Why am I writing this? There are many reasons why America should not invade Pakistan. This blog post by Eric Margolis, who has actually spent time in these tribal areas of Pakistan, offers a realistic on-the-ground picture and reasons why America’s invasion of this territory would be a catastrophic mistake. I can only add that it would completely destabilize the entire region. India cannot afford the risk of civil war or an extremist Pakistan. We cannot afford Pakistan turning into Iraq Version 2.0.
I’m a staunch supporter of the India US Nuclear Deal and have defended it in the past. (If you’re new to my blog, do read my response to the Forbes article that was disparaging and caustic about India’s intentions because of the protests against the USS Nimitz docking in Chennai).
Well, after two long years since announcing the strategic partnership agreement over nuclear cooperation, the United States and India have managed to work out the minutiae of the 123 implementation agreement. This is a landmark moment in the history of India. I know its not done yet, and that we’ve a long way to go, but I think the major hurdles have been crossed, and I’m optimistic that it’s now just a matter of time.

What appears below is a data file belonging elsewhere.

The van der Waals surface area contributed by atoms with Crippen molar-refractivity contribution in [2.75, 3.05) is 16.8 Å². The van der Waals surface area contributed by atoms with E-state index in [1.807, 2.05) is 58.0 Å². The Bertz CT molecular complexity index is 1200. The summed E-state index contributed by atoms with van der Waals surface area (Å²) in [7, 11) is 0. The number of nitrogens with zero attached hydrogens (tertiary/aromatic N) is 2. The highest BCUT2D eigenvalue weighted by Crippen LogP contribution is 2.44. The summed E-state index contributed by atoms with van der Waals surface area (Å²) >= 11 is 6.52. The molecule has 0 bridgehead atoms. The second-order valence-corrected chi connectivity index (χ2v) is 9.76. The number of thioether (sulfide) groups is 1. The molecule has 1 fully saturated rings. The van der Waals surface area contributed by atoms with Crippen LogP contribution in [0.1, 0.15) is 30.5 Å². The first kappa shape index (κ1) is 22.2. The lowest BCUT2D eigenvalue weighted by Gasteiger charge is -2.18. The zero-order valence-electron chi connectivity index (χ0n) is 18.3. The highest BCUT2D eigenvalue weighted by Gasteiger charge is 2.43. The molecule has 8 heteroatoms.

I was following this story on a minute-by-minute basis on the Internet, observing the tone and expression of the varied news stories being published online. What I would like to point out here is how divergent the stories, and especially the headlines, were, among the different web sites.
The Indian news sites – NDTV, Indian Express, The Hindu, etc., broke the positive news first. When I started monitoring, neither the Washington Post, nor the New York Times had any update. Then Washington Post broke the positive news first.